Shortly after taking office, President Biden created the Scientific Integrity Task Force to combat political interference in the scientific work by federal agencies' career employees. In addition to reviewing each agency’s policy for protecting against interference, the task force will examine what went wrong in both the Trump and Obama administrations. Several dozen career scientists from 28 agencies participated in the panel's first meeting earlier this month. The task force is set to issue its findings in September and later will create a framework for scientific integrity policies across government. 

Employees at EPA and other scientific agencies spoke out contemporaneously during the Trump years about the unprecedented interference they said they faced from political leadership, including rollbacks of previous work and tampering with research. Scientists reported being left out of key meetings, feeling fearful in their offices and a general sense of low morale. 

Four advocacy groups sued EPA after it issued the licenses in 2018, leading to a federal court vacating them in 2020. Like the IG, the court found the agency “substantially understated risks that it acknowledged and failed entirely to acknowledge other risks” by ignoring or downplaying evidence of damage the pesticides caused. Career scientists told the IG those shortcomings would have been avoided if not for management’s interference. 

The Center for Biological Diversity, one of the groups that sued EPA over the licenses, called the report "scathing" and said it made clear the agency should no longer approve the pesticides.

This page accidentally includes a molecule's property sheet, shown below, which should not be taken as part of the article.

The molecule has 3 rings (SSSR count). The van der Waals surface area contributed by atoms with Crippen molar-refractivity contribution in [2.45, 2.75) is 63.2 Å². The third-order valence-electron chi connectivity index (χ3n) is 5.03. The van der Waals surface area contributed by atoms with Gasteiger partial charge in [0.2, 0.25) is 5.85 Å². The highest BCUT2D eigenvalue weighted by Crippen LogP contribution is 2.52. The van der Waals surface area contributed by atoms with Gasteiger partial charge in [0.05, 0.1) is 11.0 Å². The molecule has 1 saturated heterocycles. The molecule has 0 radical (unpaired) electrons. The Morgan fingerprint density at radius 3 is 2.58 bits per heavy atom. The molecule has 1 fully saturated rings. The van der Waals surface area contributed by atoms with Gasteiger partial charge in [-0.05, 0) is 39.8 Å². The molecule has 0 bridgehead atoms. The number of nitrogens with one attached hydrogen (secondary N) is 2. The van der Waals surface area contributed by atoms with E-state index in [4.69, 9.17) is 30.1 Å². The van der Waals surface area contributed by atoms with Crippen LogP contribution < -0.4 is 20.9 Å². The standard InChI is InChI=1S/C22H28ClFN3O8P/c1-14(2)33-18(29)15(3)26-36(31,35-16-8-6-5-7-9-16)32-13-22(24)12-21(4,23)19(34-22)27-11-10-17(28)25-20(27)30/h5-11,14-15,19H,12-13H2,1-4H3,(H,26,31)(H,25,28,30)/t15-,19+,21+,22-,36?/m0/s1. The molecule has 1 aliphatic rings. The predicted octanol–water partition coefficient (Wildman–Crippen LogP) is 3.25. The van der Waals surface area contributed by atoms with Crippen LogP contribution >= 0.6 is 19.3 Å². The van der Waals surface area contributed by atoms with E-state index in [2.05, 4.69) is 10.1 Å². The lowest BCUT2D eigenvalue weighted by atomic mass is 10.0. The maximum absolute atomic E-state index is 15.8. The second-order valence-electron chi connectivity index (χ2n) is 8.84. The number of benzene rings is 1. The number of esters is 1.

“Now that the EPA’s highly politicized, anti-science approach to fast-tracking use of this harmful pesticide has been fully exposed, the agency should cancel dicamba’s recent approval, not try to defend it in court,” said Stephanie Parent, a senior environmental health attorney with the organization. “The EPA knows that anything less is likely to result in yet another summer of damaged fields and lost profits for farmers choosing not to use dicamba.”

The IG told EPA to require senior policymakers to document any changes to scientific analyses and conclusions, including their basis for the alterations. It called for more training and a verification statement from the assistant administrator level for each pesticide license involving management to declare that the scientific integrity policy was followed, though EPA has yet to commit to implementing such a policy. 

Freedhoff, the EPA official, did promise a new approach going forward at EPA, saying scientific conclusions “must be based exclusively on scientific (not policy) considerations” and her office was in the process of “emphasizing these points to all our managers.”